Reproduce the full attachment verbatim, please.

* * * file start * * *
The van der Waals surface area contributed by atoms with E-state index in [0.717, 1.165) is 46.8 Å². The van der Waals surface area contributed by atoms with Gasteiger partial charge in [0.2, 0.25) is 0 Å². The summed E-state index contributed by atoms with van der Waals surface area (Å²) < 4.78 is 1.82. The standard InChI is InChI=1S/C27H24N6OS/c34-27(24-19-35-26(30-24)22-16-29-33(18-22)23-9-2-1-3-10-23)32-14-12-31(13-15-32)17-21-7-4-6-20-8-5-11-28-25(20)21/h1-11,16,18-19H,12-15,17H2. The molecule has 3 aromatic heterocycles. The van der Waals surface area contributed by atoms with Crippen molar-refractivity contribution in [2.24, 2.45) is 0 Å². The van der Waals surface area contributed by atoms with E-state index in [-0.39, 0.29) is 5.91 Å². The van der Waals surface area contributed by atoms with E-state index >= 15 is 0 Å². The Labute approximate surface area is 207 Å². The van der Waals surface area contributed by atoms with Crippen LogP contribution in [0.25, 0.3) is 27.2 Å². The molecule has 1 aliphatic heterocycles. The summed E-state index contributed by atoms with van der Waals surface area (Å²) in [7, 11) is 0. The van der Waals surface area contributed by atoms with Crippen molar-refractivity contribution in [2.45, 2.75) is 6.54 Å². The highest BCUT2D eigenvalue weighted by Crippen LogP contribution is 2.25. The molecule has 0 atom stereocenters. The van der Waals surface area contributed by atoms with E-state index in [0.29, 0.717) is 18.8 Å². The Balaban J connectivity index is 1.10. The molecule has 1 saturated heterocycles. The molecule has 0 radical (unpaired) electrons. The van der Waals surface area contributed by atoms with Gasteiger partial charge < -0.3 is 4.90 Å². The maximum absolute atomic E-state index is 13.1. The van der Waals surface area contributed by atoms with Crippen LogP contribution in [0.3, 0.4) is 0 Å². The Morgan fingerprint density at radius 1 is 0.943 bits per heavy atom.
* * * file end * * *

The van der Waals surface area contributed by atoms with E-state index in [0.717, 1.165) is 46.8 Å². The van der Waals surface area contributed by atoms with Gasteiger partial charge in [0.2, 0.25) is 0 Å². The summed E-state index contributed by atoms with van der Waals surface area (Å²) < 4.78 is 1.82. The standard InChI is InChI=1S/C27H24N6OS/c34-27(24-19-35-26(30-24)22-16-29-33(18-22)23-9-2-1-3-10-23)32-14-12-31(13-15-32)17-21-7-4-6-20-8-5-11-28-25(20)21/h1-11,16,18-19H,12-15,17H2. The molecule has 3 aromatic heterocycles. The van der Waals surface area contributed by atoms with Crippen molar-refractivity contribution in [2.24, 2.45) is 0 Å². The van der Waals surface area contributed by atoms with E-state index in [-0.39, 0.29) is 5.91 Å². The van der Waals surface area contributed by atoms with E-state index >= 15 is 0 Å². The Labute approximate surface area is 207 Å². The van der Waals surface area contributed by atoms with Crippen LogP contribution in [0.25, 0.3) is 27.2 Å². The molecule has 1 aliphatic heterocycles. The summed E-state index contributed by atoms with van der Waals surface area (Å²) in [7, 11) is 0. The van der Waals surface area contributed by atoms with Crippen molar-refractivity contribution in [2.45, 2.75) is 6.54 Å². The highest BCUT2D eigenvalue weighted by Crippen LogP contribution is 2.25. The molecule has 0 atom stereocenters. The van der Waals surface area contributed by atoms with E-state index in [0.29, 0.717) is 18.8 Å². The Balaban J connectivity index is 1.10. The molecule has 1 saturated heterocycles. The molecule has 0 radical (unpaired) electrons. The van der Waals surface area contributed by atoms with Gasteiger partial charge < -0.3 is 4.90 Å². The maximum absolute atomic E-state index is 13.1. The van der Waals surface area contributed by atoms with Crippen LogP contribution in [0.3, 0.4) is 0 Å². The Morgan fingerprint density at radius 1 is 0.943 bits per heavy atom.